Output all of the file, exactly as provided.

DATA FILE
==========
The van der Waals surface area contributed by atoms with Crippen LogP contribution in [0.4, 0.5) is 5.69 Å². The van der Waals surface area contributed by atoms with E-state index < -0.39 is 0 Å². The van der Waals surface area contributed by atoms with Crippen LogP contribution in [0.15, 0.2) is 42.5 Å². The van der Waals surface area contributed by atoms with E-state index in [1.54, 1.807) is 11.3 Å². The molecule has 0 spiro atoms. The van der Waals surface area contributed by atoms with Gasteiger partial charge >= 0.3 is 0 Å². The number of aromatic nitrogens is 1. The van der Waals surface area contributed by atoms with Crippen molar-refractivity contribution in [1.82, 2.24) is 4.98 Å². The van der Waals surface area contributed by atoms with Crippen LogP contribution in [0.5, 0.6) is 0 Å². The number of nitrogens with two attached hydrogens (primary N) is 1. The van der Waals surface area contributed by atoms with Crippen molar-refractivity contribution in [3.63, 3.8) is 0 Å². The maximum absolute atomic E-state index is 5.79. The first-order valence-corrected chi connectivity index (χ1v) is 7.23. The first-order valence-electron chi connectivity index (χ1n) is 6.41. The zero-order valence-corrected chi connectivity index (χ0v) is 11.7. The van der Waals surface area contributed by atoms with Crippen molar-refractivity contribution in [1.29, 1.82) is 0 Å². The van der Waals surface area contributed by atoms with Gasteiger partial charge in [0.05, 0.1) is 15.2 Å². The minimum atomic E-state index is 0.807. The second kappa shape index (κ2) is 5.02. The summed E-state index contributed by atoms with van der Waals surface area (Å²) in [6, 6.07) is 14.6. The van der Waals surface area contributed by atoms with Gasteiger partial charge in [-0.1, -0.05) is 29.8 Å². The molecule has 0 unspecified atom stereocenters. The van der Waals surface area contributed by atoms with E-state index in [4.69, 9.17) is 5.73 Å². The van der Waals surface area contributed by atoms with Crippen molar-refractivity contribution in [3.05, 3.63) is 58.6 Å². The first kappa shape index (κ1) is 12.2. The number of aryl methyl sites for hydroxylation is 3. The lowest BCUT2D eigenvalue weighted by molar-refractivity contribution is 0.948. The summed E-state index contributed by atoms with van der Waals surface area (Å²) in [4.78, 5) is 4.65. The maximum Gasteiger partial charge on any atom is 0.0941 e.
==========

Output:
The van der Waals surface area contributed by atoms with Crippen LogP contribution in [0.4, 0.5) is 5.69 Å². The van der Waals surface area contributed by atoms with E-state index < -0.39 is 0 Å². The van der Waals surface area contributed by atoms with Crippen LogP contribution in [0.15, 0.2) is 42.5 Å². The van der Waals surface area contributed by atoms with E-state index in [1.54, 1.807) is 11.3 Å². The molecule has 0 spiro atoms. The van der Waals surface area contributed by atoms with Gasteiger partial charge >= 0.3 is 0 Å². The number of aromatic nitrogens is 1. The van der Waals surface area contributed by atoms with Crippen molar-refractivity contribution in [1.82, 2.24) is 4.98 Å². The van der Waals surface area contributed by atoms with Crippen LogP contribution in [0.5, 0.6) is 0 Å². The number of nitrogens with two attached hydrogens (primary N) is 1. The van der Waals surface area contributed by atoms with Crippen molar-refractivity contribution in [3.63, 3.8) is 0 Å². The maximum absolute atomic E-state index is 5.79. The first-order valence-corrected chi connectivity index (χ1v) is 7.23. The first-order valence-electron chi connectivity index (χ1n) is 6.41. The zero-order valence-corrected chi connectivity index (χ0v) is 11.7. The van der Waals surface area contributed by atoms with Crippen molar-refractivity contribution in [1.29, 1.82) is 0 Å². The van der Waals surface area contributed by atoms with Gasteiger partial charge in [0.05, 0.1) is 15.2 Å². The minimum atomic E-state index is 0.807. The second kappa shape index (κ2) is 5.02. The summed E-state index contributed by atoms with van der Waals surface area (Å²) in [6, 6.07) is 14.6. The van der Waals surface area contributed by atoms with Gasteiger partial charge in [-0.1, -0.05) is 29.8 Å². The molecule has 0 unspecified atom stereocenters. The van der Waals surface area contributed by atoms with E-state index in [4.69, 9.17) is 5.73 Å². The van der Waals surface area contributed by atoms with Crippen molar-refractivity contribution in [3.05, 3.63) is 58.6 Å². The first kappa shape index (κ1) is 12.2. The number of aryl methyl sites for hydroxylation is 3. The lowest BCUT2D eigenvalue weighted by molar-refractivity contribution is 0.948. The summed E-state index contributed by atoms with van der Waals surface area (Å²) in [4.78, 5) is 4.65. The maximum Gasteiger partial charge on any atom is 0.0941 e.